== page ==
SC.GOV - The Official Web Site of the State of South Carolina
SCDOI Online Services
Search SCDOI Database
SCDOI Connect Login
Bulletins and Orders
Public Information and Media
Government and Industry Resources
Frequently Asked Questions
Health Care Reform
Frequently Asked Questions
FAQs: Homeowners Insurance
The insurance company has non-renewed my homeowner's policy. Can they do that?
Your company can non-renew for any reason so long as the two requirements mandated by law are met. First, the company is required to put in writing the precise reason for the non-renewal. Second, the company must give 60 days advance notice for any non-renewal that would be effective between November 1 and May 31 and 90 days advance notice for any non-renewal that would be effective between June 1 and October 31. Section 38-75-740
There is, however, one exception. A policy can be non-renewed for claims even if the claims have not been your fault, though the law does not allow non-renewals for claims history if your ONLY claims have been Acts of God. Acts of God claims cannot be used when determining claim frequency.
I just took out a new homeowner's policy and the company has notified me they are going to cancel my policy.
During the first 120 days, an insurance company can cancel for ANY reason. The law only requires 30 days notice be given. Section 38-75-730(c).
When can an insurance company cancel my homeowner’s coverage during the policy term?
Generally, your policy can be cancelled for these reasons:
• Non-payment of premium;
• Material misrepresentation/Fraud;
• Conviction of a crime arising out of acts increasing the hazard insured against.
(For example, conviction for illegal storage of fireworks);
• Discovery of willful or reckless acts or omissions by the insured increasing the hazard insured against. (For example, not getting a gas leak fixed);
• Physical changes in the property insured which result in the property becoming uninsurable. (For example, should the home become vacant for more than 60 consecutive days, a greater exposure to vandalism and damage is assumed to exist); and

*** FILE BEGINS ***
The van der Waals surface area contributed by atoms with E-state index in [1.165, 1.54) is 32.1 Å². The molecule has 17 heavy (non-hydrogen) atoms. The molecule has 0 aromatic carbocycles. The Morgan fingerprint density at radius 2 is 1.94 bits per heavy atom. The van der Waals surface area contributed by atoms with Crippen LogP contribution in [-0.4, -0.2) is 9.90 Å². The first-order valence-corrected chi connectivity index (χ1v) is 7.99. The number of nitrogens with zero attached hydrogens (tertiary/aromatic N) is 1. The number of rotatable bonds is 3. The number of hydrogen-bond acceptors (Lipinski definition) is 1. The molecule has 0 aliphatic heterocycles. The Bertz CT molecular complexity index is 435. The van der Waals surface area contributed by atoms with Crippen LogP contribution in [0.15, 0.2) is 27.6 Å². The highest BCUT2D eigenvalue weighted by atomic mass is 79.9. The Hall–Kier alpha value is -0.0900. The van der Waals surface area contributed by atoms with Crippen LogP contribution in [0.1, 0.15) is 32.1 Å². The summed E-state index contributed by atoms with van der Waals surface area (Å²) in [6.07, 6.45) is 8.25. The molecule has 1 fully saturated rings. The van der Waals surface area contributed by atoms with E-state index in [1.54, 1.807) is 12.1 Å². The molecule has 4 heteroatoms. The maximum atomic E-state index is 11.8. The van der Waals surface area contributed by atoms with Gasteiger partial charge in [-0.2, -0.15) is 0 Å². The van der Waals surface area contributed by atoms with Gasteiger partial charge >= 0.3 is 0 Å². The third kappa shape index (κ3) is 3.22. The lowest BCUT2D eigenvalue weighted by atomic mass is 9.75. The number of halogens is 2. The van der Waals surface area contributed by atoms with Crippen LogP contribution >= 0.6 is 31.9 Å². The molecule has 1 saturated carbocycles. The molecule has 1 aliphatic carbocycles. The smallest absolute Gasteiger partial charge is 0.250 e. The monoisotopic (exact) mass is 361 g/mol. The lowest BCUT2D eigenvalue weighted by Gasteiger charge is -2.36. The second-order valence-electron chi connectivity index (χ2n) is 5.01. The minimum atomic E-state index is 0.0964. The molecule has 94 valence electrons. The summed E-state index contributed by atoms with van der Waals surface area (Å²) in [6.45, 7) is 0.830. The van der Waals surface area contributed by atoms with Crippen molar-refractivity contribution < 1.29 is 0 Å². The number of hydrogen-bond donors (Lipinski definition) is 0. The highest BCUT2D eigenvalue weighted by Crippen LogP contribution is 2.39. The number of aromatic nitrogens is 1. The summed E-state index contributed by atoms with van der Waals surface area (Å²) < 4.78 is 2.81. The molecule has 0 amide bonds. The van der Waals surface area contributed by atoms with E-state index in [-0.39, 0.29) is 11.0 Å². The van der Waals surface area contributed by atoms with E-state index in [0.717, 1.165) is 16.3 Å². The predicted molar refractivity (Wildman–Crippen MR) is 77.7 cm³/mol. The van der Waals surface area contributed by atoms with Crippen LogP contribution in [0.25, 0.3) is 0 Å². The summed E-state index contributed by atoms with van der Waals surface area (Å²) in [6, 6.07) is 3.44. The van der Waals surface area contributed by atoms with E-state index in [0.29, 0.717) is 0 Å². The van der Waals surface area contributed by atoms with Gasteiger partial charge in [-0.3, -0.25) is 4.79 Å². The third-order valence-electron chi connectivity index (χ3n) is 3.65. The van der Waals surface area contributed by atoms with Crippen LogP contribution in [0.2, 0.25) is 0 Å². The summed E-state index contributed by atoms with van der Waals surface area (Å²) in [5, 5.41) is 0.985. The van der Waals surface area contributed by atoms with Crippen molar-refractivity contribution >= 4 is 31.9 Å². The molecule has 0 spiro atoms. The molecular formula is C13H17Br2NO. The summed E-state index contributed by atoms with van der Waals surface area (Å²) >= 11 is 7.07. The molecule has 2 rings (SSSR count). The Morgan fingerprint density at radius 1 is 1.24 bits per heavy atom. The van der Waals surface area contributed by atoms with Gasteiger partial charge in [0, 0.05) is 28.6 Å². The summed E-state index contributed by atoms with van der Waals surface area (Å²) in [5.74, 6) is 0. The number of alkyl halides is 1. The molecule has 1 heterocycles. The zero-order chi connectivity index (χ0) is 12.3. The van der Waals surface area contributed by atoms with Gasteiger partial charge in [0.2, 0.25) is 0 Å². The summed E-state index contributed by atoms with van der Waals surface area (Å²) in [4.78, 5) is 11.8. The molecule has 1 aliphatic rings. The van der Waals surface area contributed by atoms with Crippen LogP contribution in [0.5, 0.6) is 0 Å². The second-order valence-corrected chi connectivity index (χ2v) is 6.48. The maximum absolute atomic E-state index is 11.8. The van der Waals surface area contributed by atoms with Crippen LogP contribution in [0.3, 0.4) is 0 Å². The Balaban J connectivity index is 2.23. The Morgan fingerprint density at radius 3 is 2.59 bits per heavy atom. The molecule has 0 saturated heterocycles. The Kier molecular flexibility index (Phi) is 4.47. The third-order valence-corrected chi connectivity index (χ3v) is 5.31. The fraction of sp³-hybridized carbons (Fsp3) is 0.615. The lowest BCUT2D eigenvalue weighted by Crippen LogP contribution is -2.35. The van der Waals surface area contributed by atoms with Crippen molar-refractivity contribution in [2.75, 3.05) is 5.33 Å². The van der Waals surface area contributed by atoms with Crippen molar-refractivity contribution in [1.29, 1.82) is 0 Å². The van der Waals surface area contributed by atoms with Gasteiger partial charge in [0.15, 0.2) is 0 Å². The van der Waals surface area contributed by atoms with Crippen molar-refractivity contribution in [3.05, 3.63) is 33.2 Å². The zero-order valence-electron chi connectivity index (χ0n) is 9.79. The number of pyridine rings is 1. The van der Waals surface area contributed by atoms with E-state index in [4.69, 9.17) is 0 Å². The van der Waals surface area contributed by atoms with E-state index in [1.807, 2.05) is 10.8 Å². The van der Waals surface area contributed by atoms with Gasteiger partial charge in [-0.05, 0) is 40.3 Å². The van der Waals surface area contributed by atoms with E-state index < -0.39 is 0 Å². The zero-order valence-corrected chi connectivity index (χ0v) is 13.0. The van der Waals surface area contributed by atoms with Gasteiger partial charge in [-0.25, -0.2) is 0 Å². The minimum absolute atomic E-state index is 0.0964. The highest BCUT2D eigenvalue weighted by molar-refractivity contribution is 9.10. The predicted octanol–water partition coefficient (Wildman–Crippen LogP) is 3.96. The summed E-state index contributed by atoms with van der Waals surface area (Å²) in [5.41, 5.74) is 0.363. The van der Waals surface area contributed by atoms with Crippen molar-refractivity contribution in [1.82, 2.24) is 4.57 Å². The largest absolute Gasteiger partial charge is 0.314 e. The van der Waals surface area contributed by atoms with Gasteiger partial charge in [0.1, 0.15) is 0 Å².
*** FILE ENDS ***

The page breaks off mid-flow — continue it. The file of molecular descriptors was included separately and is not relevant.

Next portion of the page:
• A determination by the Director of Insurance that continuation of the policy would place the insurance company in violation of the law.
I have had my homeowner's policy for five months and now the insurance company says they are going to cancel because I had claims with another company.
If you did not answer all questions correctly on the application, a company can mid-term cancel for material misrepresentation of facts. Section 38-75-730. The company must give 30 days notice and the reason must be stated.
I have a homeowner's policy. Is my home covered for damages caused by high winds or tornadoes?
Most homeowner policies cover damages to the dwelling caused by tornadoes or other wind damage. The homeowner policy covers the dwelling and personal contents items inside the home. The homeowner policy also covers storage buildings and other outside structures on the insured premises, including personal items inside the building.
Am I covered for wind damage if I have a mobile home policy?
Most mobile home policies will cover losses caused by wind. Storage buildings on the same
premises of mobile home are also generally covered under the mobile home policy. Most mobile home policies will also cover additional living expenses for the homeowner and his family if the mobile home was damaged by a covered loss such as wind.
Will the damages, caused to my home by flood or rising water, be covered under my homeowners policy?
Most homeowner and fire policies, with extended coverage, will not cover flood damages or claims resulting from rising water. Generally, a homeowner would need a flood insurance policy from the National Flood Insurance Plan to have protection for this type of loss.
What must I do after a loss occurs to my home or other property?